How Can Talking to an Adult Help?

If you are facing a problem that you can’t fix on your own, it’s a good idea to ask an adult you trust for help. They can often help you see your problems differently and give you some ideas on how to cope. Talking about your problem with someone might help you feel that you are not alone. Often, just putting your thoughts and feelings into words can help.

 



Difficult Conversation Checklist

Choose a trusted adult

— Know what you want from the conversation

— Identify how you feel about telling this person

— Practice the words

— Plan the timing

Teacher talks with student at a desk over books

1. Choose the Right Adult 

The right adult is someone you TRUST, you feel SAFE around, and is AVAILABLE.

There are lots of choices: a parent, another family member, friend of the family, teacher, school counselor, doctor, coach, neighbor, friend’s parent, chaplain or church leader -- to name a few.

Trust & Confidentiality

You may want the person to keep your conversation confidential, or specifically, you don’t want them to share it with your parents. If a person cares for you, they are likely concerned about your well-being and want you to get the help you need. There are specific laws that govern when it’s OK for professionals to keep your conversations private, and when they are required to break confidentiality.

If this is a big concern for you, it’s best to ask your adult up front if they are willing to keep the conversation private. If they say no, then you can make a decision about talking to someone else. Please don’t let privacy concerns keep you from getting help when you need it.

 

2. Know What You Want

Know what you want from the conversation. This will help you start the conversation by stating what you need. Here are a few ideas, I want an adult to…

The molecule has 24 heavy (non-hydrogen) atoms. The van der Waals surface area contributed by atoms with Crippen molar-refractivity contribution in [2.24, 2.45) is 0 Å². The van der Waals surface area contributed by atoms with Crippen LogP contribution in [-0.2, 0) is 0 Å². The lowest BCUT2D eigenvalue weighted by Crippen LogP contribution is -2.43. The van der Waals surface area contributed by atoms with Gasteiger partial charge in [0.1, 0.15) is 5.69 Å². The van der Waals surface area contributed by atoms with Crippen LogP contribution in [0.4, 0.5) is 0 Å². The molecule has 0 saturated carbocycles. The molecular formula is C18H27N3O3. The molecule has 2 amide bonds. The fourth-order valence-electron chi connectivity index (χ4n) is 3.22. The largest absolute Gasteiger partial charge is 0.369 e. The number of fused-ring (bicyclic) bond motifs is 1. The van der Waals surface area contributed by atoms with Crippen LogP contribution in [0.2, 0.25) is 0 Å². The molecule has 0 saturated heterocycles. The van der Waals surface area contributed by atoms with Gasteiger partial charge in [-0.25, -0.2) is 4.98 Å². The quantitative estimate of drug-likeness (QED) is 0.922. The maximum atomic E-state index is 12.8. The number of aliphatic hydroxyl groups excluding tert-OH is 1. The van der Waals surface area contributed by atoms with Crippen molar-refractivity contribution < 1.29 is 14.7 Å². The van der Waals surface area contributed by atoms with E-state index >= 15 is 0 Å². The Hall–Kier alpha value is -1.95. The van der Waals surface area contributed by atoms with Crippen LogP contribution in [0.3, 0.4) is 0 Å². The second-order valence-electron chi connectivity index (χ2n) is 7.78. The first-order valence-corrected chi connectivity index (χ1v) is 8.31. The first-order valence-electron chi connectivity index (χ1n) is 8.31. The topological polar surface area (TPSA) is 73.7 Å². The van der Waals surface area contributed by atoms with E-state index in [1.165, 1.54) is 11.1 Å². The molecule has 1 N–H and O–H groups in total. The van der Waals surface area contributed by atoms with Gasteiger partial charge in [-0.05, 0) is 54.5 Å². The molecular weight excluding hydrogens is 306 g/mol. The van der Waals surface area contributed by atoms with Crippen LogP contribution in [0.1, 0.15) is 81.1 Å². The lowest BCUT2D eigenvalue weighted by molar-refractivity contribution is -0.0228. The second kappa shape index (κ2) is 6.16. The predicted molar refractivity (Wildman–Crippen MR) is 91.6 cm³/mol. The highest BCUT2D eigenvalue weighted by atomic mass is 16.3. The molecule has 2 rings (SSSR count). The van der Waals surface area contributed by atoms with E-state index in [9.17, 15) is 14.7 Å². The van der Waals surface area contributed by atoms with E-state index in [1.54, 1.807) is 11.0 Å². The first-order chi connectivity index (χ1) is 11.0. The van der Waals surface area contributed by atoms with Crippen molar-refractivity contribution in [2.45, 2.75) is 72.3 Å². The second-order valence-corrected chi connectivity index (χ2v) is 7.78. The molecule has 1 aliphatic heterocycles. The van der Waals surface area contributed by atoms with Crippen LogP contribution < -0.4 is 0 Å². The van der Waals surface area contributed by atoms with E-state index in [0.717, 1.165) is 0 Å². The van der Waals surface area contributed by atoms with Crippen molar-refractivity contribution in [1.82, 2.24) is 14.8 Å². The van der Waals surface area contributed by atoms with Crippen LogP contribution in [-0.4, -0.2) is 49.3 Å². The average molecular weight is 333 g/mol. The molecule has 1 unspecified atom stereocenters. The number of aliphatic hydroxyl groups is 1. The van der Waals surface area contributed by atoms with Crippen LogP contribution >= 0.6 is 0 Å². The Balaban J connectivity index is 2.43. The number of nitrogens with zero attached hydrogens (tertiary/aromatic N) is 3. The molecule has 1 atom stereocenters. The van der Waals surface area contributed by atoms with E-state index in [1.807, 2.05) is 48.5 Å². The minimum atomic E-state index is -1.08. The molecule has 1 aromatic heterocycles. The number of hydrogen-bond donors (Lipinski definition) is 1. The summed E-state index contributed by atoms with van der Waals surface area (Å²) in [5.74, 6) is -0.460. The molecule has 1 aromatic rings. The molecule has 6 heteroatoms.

• Simply listen and understand what I’m going through without offering advice and commentary
  • Give permission or support for something
  • Offer me advice or help
  • Help me get back on track (because I’m in trouble) in a way that’s fair and without harsh criticism or put-downs

 

3. Identify How You Feel

Think about how the idea of talking with this person makes you feel. It is natural to be nervous, but having uncomfortable feelings doesn’t need to stop you. You can put your feelings into words as part of the conversation.

“Mom, I need to talk to you, but I’m afraid you will be mad.”

“Coach, I need to talk to you about something, but it’s kind of embarrassing.”

 

4. Practice the Words

Starting the conversation usually goes better if you practice what you want to say. Practice out loud. Hearing yourself say the first few sentences can build your confidence and make it easier to start the conversation. It’s OK to write down what you want to say so you will remember.

If you just can’t talk about yourself directly you could ask for advice about a friend. Once you get the words out it might be easier to admit it’s really about you.

“My friend is having such a hard time with her boyfriend and I need to give her some advice.”

 

5. Plan the Timing

Timing can make all the difference. It’s best to pick a time when the person is not distracted or busy with something else – such as making dinner, teaching a class, in the middle of practicing, or rushing off somewhere. Taking a walk or driving in the car can be good opportunities to talk.

 

Revised: Thu, 05/02/2019 - 09:40

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